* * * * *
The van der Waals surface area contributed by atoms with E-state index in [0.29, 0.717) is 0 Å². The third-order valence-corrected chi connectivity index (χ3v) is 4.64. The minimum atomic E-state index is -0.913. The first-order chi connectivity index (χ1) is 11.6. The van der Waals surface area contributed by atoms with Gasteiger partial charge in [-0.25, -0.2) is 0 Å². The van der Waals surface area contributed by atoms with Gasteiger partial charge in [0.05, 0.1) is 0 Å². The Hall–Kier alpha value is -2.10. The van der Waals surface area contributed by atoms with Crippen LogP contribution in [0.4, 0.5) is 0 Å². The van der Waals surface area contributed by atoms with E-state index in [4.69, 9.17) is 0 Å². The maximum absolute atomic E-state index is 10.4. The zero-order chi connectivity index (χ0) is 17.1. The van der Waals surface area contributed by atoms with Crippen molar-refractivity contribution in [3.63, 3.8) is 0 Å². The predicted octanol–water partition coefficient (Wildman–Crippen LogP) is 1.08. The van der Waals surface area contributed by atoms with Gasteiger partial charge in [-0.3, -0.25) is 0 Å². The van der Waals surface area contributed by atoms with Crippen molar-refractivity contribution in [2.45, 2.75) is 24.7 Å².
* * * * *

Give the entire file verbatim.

The van der Waals surface area contributed by atoms with E-state index in [0.29, 0.717) is 0 Å². The third-order valence-corrected chi connectivity index (χ3v) is 4.64. The minimum atomic E-state index is -0.913. The first-order chi connectivity index (χ1) is 11.6. The van der Waals surface area contributed by atoms with Gasteiger partial charge in [-0.25, -0.2) is 0 Å². The van der Waals surface area contributed by atoms with Gasteiger partial charge in [0.05, 0.1) is 0 Å². The Hall–Kier alpha value is -2.10. The van der Waals surface area contributed by atoms with Crippen LogP contribution in [0.4, 0.5) is 0 Å². The van der Waals surface area contributed by atoms with E-state index in [4.69, 9.17) is 0 Å². The maximum absolute atomic E-state index is 10.4. The zero-order chi connectivity index (χ0) is 17.1. The van der Waals surface area contributed by atoms with Crippen molar-refractivity contribution in [3.63, 3.8) is 0 Å². The predicted octanol–water partition coefficient (Wildman–Crippen LogP) is 1.08. The van der Waals surface area contributed by atoms with Gasteiger partial charge in [-0.3, -0.25) is 0 Å². The van der Waals surface area contributed by atoms with Crippen molar-refractivity contribution in [2.45, 2.75) is 24.7 Å².